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Nina Nastasia

Outlaster

Rating: 3.5/5.0

Label: Fat Cat Records

Cutting through the dark cloaks donned by Nina Nastasia on her records ends up revealing little except that some fabrics are enigmatic enough to raise even more questions after they’re sliced. Nastasia’s folds are composed of fatal blends which should undo songs instead of spinning them as she does; she performs a smattering of pre-phonograph styles without frailty, with the conviction to setting it all to pop music lacking any friendly rhythms.

Outlaster whittles down the specificity of her method to vivid moods and settings that are unmistakable. Sacrificing the tight, then nebulous contemplations of On Leaving and Run to Ruin, she draws minute pictures, distilling them to a beautiful, if at times too luxurious, Gothic crawl. Though she reunites once again with big-wig booster/producer Steve Albini, the album is more clearly defined by Paul Bryan, the young arranger whose own production credits include taking charge of the last two Aimee Mann records and Grant Lee Philips’ Little Moon. While Albini oversaw the mixing, Bryan is a collaborator on the level of Jim White, the Dirty Three drummer whose co-headlining credit on You Follow Me was well deserved. Only instead of gearing Nastasia towards a solid and memorable certainty, as White did, Bryan makes her singing and guitar playing languid and diverse. Ancient minor key folk is still the focal point of each piece, but Bryan’s overwhelming baroque and world flavor are so overpowering that, at times Nastasia seems to be a featured player in his band rather than the leader of the sessions. Her Okinawan folk homage “You’re a Holy Man” has the most interesting results in the partnership between the two. The instructed syncopation Bryan demands of Nastasia proves that her quiet, dark falsetto can stand up to something as particular as a disciplined non-Western beat.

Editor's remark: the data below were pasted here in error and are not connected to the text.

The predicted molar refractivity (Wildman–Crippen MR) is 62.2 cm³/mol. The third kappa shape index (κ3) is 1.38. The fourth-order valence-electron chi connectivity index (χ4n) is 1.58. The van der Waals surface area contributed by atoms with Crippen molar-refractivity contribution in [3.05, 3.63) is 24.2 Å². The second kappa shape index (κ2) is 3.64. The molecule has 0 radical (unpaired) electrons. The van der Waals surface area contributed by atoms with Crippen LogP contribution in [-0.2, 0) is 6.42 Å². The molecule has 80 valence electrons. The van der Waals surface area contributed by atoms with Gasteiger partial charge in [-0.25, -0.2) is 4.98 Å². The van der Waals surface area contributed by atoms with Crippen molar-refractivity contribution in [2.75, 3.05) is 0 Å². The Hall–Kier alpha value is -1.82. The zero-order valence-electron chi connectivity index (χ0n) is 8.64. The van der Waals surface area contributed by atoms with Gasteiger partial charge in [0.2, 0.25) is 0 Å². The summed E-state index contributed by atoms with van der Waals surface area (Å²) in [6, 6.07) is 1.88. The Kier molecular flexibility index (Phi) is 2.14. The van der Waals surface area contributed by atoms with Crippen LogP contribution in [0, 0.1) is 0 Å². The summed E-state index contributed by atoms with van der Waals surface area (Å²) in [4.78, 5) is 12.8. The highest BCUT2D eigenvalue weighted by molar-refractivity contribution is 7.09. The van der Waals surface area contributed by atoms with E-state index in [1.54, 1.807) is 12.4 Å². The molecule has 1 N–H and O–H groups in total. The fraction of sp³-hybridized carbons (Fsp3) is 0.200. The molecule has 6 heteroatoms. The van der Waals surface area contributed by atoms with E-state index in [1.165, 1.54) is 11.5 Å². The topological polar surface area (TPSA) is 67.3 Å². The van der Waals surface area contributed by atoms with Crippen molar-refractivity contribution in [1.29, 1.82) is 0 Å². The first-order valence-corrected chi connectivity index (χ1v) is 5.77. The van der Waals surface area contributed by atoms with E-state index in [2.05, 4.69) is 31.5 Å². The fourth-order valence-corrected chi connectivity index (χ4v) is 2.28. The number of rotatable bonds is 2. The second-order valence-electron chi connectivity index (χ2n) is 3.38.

Though sometimes, it is Bryan’s lengthy accents on Nastasia’s lyrical thrusts that take some of the sting out of otherwise potent lyrics. The chorus of “You Can Take Your Time” has a dark punctuation at the end, asking the ballad’s target to “just don’t screw up,” a devastating line that’s overwhelmed by classical strings. While this happens several times, they find the correct flow on the Argentine tango of “This Familiar Way,” which finds the best way to sway her out of being reliably baroque and into blood-boiling harmonies.

This is comforting because sometimes, as much as one can admire her records, they can seem like overly serious business and a study in someone fine-tuning knowledge and abilities rather than the construction of something that moves bodies and sways legs. Some of that bleakness remains on “One Way Out” and “Wakes,” late track additions which hearken back to her earliest work in the beginning of the last decade as a sparse songstress who was slowly gaining the power to project her character. But the best balance between those two eras is on the richly layered string and ascending guitar lament of “A Kind of Courage.” Nastasia sees the value in a large ensemble’s ability to move forcefully and her own capacity to set a distinct, dark magic to any song with an ease and quickness that is rare.

If she didn’t have such foresight toward musical landscapes, the cover of Outlaster – a sketch of Nastasia looking like a movie poster for Mario Bava’s Black Sabbath – would seem a great deal more outlandish. Precisely because she has it within her to conjure up the reliably literary scope of rolling bluffs and lighthouse soliloquies, the album works best as pure musical storytelling. Beneath the candle-lit summoning of swirling sounds and half-realized thoughts Nastasia mingles towards tragedies that only she can comprehend and a narrative which we still can’t cut into.

by Neal Fersko
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